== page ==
Hypopyon is the accumulation of white blood cells within the liquid of the anterior (front) chamber of the eye. The cells are released from inflamed blood vessels located within the iris and tissues behind the iris.
When inflammation of the iris and ciliary body occurs (also called anterior uveitis), their blood vessels "leak" cells and protein into the anterior chamber. In small quantities, the accumulation of cells in the anterior chamber fluid results in a cloudy or hazy appearance to the eye. When inflammation is severe, larger quantities of white blood cells are released from iris blood vessels and gravity causes them to accumulate on the bottom of the chamber or fill it entirely. Hypopyon usually appears white-to-yellow in color. Some clumps of cells may stick to the back of the cornea, producing tiny specks on the cornea.
In addition to cells, certain proteins are released from inflamed blood vessels that transform into strands called fibrin within the anterior chamber. Fibrin is commonly observed with hypopyon in eyes with severe anterior uveitis.
Hypopyon can develop in any eye with severe uveitis. For that reason, hypopyon represents a symptom of serious ophthalmic disease. Hypopyon is often caused by bacterial infections of the eye, or by systemic viral, fungal, bacterial, parasitic and protozoal infections that may manifest in the eyes. Therefore, diagnostic tests are often essential in determining the underlying cause of this symptom.
Severe corneal ulceration also results in hypopyon. What to Watch For Evidence of eye pain
Dramatic color change, often yellow or cloudy, on the surface of the eye or within the anterior chamber
Difficulty in viewing details within the eye
Reduced vision or blindness
Reddened or "bloodshot" conjunctiva
White, gray or dark spots on the back of the cornea
Excessive squinting and blinking
Increased ocular discharge, especially watery or thick yellow-green discharge
Possible swelling of the eyelids
Diagnostic tests for hypopyon may include:
Physical examination to determine the presence of a systemic ailment that is manifesting within the eyes, and a history of prior or on-going treatment of a systemic or ophthalmic disease.
Complete ophthalmic examination including close scrutiny of the anterior chamber, tonometry to evaluate for the presence of glaucoma, fluorescein staining of the cornea to assess for the presence of ulceration, and examination of the structures in the back of the eye. Your veterinarian may refer your cat to a veterinary ophthalmologist for further evaluation using specialized instrumentation.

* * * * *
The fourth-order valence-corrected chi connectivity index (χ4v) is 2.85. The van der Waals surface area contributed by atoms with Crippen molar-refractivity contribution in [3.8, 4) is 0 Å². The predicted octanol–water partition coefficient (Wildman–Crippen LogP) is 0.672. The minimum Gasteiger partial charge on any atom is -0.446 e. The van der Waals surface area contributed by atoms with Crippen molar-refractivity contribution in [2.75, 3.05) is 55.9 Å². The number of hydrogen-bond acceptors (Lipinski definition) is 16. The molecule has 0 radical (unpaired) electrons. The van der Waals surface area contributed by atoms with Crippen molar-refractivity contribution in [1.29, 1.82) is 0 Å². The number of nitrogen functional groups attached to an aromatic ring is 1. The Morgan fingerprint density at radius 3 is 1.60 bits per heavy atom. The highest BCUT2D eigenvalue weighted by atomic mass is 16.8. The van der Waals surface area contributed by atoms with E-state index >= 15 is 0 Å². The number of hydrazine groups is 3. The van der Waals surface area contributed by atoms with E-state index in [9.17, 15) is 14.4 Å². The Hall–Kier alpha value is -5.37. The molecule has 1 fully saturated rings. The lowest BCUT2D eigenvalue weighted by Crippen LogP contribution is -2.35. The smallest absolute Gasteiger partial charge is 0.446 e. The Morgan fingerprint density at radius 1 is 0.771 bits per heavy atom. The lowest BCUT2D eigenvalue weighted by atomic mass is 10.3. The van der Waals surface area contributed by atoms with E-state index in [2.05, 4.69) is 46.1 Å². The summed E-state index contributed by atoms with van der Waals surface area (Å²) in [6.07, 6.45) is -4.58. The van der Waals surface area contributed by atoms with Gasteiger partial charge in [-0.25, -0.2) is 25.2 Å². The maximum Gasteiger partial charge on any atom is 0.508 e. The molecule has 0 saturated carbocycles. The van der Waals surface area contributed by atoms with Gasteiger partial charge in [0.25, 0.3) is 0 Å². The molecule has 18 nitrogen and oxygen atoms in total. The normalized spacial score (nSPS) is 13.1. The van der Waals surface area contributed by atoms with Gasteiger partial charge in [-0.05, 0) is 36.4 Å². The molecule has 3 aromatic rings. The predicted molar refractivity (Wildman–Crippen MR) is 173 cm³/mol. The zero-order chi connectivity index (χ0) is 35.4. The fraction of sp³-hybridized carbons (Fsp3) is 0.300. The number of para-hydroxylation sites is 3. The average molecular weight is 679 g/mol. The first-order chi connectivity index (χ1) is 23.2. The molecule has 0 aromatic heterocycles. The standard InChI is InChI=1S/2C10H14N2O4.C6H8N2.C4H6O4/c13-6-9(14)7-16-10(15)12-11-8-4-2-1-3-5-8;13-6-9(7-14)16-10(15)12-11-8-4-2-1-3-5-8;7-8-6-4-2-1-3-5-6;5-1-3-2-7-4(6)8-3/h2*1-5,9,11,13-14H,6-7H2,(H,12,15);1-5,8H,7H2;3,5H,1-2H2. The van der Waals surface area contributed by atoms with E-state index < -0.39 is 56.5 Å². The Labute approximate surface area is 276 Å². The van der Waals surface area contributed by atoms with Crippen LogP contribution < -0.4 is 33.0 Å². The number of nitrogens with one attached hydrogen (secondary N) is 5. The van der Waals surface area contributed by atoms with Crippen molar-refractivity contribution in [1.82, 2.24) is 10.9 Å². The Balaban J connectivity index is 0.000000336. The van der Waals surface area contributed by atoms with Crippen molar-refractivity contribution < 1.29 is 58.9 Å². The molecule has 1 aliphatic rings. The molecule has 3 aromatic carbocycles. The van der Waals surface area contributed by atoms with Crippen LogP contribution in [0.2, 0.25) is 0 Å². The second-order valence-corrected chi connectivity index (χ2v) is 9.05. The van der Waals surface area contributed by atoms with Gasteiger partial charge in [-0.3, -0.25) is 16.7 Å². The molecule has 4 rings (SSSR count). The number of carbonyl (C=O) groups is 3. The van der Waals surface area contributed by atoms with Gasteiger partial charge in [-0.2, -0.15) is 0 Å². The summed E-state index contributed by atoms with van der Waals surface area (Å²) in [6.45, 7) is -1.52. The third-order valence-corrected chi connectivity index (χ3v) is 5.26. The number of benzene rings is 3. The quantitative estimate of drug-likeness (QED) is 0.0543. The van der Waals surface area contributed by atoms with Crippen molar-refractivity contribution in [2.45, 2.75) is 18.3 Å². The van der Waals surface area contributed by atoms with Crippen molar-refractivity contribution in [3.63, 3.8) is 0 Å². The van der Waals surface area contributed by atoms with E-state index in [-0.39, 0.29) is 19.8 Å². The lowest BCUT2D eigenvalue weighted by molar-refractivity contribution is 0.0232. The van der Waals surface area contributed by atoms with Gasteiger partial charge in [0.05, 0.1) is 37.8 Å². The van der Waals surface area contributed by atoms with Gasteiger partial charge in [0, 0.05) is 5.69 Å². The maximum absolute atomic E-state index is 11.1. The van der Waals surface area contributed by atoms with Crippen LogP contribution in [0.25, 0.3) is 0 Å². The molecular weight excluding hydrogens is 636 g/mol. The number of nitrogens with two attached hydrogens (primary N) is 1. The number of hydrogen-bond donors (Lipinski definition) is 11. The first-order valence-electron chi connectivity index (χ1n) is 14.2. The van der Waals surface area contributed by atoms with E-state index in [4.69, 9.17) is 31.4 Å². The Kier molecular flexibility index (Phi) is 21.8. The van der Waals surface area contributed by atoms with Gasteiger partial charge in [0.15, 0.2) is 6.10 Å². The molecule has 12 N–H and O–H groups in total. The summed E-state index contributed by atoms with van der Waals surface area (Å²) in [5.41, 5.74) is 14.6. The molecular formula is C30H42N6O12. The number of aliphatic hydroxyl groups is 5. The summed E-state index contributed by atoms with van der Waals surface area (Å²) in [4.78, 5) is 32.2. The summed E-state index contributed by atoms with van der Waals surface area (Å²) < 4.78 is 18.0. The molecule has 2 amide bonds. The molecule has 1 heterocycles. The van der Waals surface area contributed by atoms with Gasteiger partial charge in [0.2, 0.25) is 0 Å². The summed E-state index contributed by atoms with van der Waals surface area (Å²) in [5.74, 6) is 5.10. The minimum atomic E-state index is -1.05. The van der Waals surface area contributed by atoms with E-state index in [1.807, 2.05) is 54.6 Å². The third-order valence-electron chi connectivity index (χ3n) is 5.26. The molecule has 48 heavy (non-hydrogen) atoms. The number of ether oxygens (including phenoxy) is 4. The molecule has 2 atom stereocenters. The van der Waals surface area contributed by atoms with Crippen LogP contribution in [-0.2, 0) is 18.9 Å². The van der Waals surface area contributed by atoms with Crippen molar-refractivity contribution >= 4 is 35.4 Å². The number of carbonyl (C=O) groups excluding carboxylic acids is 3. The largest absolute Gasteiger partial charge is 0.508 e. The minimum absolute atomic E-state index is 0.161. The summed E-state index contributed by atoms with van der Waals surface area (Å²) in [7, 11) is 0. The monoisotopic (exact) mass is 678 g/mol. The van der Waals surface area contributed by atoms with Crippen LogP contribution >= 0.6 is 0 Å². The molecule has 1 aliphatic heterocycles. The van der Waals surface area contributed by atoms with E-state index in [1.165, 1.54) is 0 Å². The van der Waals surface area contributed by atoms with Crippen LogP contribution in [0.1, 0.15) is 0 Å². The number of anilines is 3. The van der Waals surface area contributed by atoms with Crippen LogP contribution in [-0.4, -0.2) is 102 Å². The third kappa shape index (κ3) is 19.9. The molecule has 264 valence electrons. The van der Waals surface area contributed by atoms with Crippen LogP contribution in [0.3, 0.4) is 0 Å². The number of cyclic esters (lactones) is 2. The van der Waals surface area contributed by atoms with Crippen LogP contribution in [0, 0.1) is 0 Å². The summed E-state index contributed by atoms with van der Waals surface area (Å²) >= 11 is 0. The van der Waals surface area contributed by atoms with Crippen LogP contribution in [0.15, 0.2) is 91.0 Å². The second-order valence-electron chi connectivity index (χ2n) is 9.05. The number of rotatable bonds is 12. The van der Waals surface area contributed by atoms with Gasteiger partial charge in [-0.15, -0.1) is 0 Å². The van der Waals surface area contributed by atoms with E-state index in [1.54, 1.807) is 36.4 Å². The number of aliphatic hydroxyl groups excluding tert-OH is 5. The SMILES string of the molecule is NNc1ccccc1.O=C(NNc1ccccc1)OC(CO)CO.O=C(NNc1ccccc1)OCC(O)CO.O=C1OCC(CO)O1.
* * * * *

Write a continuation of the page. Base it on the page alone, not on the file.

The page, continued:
Ocular ultrasound examination may be performed when hypopyon obscures details within the eye or prohibits thorough examination of the structures in the back of the eye, particularly if there is no corneal ulcer present.
Your veterinarian may recommend other diagnostic tests on a case-by-case basis. Tests may include:
Complete blood count (CBC)
Serum tests for viral infections (e.g. feline leukemia, feline immunodeficiency, feline infectious peritonitis), cryptococcosis, or toxoplasmosis
Thoracic and abdominal radiographs (X-rays) may be recommended to determine the presence of lung disease (infection or cancer), organ enlargement and abnormal fluid accumulation.
Preliminary treatment for hypopyon is usually initiated while the results of specific diagnostic tests are pending. These include:
Aggressive therapy with topical and systemic antibiotics if a corneal ulcer is responsible for the hypopyon
Topical corticosteroids to reduce inflammation of the iris and ciliary body if anterior uveitis is responsible for the hypopyon and there is no corneal ulcer present
Topical treatment with 1% atropine to dilate the pupil, relieve pain, and decrease the chance of adhesions forming between the iris and the lens
Oral nonsteroidal anti-inflammatory medications, such as baby aspirin or ketoprofen, to reduce the uveitis. These may be used in the presence of many different types of infections.
Oral corticosteroid medications, such as prednisone. These medications provide strong anti-inflammatory effects, but are contraindicated in the presence of most systemic infections and all corneal ulcers. They are NOT prescribed until important diagnostic tests are completed that exclude a systemic infection as the cause for the hypopyon, and the presence of a corneal ulcer is ruled out. Oral corticosteroids are often reserved for those rare cases that are not due to infections and do not respond to other medications.
Treatment for glaucoma (elevated pressure within the eye) in some eyes with severe hypopyon. See the Client Education article on the Glaucoma in the Cat.
Do not delay in bringing the cat to a veterinarian for examination as most causes of hypopyon are potentially vision threatening and require immediate medical attention.